Where Men Hide

The photos say more than the text about he-man hetero bonding venues.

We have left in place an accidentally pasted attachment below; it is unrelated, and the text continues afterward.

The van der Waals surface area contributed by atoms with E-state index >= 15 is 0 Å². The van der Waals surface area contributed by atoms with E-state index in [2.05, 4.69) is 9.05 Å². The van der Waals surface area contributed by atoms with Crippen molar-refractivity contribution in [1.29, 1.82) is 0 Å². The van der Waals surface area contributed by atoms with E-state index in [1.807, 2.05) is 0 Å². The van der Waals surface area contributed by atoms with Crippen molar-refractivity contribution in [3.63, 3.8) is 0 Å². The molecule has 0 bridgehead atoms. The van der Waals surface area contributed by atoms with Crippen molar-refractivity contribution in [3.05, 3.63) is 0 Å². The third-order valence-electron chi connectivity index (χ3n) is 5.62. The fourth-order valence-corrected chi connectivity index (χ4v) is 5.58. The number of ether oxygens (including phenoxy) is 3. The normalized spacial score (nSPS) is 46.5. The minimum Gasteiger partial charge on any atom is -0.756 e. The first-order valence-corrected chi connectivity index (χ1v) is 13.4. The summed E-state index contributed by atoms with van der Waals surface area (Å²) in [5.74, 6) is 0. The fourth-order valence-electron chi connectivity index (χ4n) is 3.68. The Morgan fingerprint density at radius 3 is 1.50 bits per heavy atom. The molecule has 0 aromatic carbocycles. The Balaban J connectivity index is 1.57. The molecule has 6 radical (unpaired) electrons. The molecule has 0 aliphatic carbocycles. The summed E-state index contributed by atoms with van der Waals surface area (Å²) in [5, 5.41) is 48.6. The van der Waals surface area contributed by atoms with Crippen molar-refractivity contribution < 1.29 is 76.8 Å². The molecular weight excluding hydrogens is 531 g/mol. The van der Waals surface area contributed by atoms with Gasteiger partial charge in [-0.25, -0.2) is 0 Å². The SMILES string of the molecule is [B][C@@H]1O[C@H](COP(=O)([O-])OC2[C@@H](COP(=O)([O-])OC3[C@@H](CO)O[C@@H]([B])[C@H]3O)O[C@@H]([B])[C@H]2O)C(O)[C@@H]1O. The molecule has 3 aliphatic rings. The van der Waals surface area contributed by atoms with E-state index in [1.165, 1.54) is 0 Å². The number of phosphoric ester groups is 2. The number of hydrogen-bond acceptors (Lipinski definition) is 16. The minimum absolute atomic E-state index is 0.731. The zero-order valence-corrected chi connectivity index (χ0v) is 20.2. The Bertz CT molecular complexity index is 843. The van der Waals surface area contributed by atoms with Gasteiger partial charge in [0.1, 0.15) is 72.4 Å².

Let's say you're a guy and you've got nine of your best male friends over to watch Supercross on OLN. After three hours of crushing beer cans and watching bikes flip, you and your boys decide to paint the town brown. Do you: (a) go to the nightclub where your odds of going home with a member of the opposite sex are relatively good; or (b) head to the corner tavern, where it's all guys and ESPN Classic's Lakers-Celtics reruns stand in for music? Where Men Hide is an exhaustive exploration of why the answer, at least among many straight males, is almost always (b). A University of Florida advertising professor, James B. Twitchell (Branded Nation) chose this subject after ingesting an Esquire photo essay titled "Men's Rooms" by Ken Ross. Twitchell then asked Ross to snap a few more photos to pad out an essay of his own (emphasis on essay). Simply put, Ross' nostalgic black-and-white photography is the highlight of this slim yet engaging book, and there's nowhere near enough of it peppered throughout Twitchell's musings. Still, the combined project succeeds as a sympathetic literary companion to Liz Phair's Exile in Guyville. While Twitchell digs early and often at straight manhood's insecurities and subconscious homophobia, you can tell he misses the days when Mason halls, fraternities, hunting lodges, barbershops, workshops, and truck stops provided a comfortable, chick-free domain. He argues that men today also need an excuse to get together and talk dude talk, to cry manly tears together about the death of Dale Earnhardt. And if that sounds a little gay, a little Oprah, Twitchell isn't disagreeing with you. Amid the crack psychology, Twitchell's at his best when he stops to consider, say, the evolution of the barbershop. This well- researched history gives his theories backbone—making them weightier than those of your average barstool philosopher. He also pulls off a sly evisceration of Promise Keepers and religion's devolution into pop-pandering megachurches. That said, his commentaries on SUVs and metrosexuality are instantly dated—an ad guy who knows the whimsical nature of consumerism should have known better. Which doesn't detract at all from Ross' too-few photos. Twitchell classifies them as having "a kind of dreariness" in his intro, but they're more than that. They could've been taken anytime in the last 40 years. Carefully composed to capture what might be called the aesthetic of male clutter, they're timeless, unlike the accompanying essays, and provide evidence that the institutions whose demise Twitchell laments are still hanging on by a sliver.

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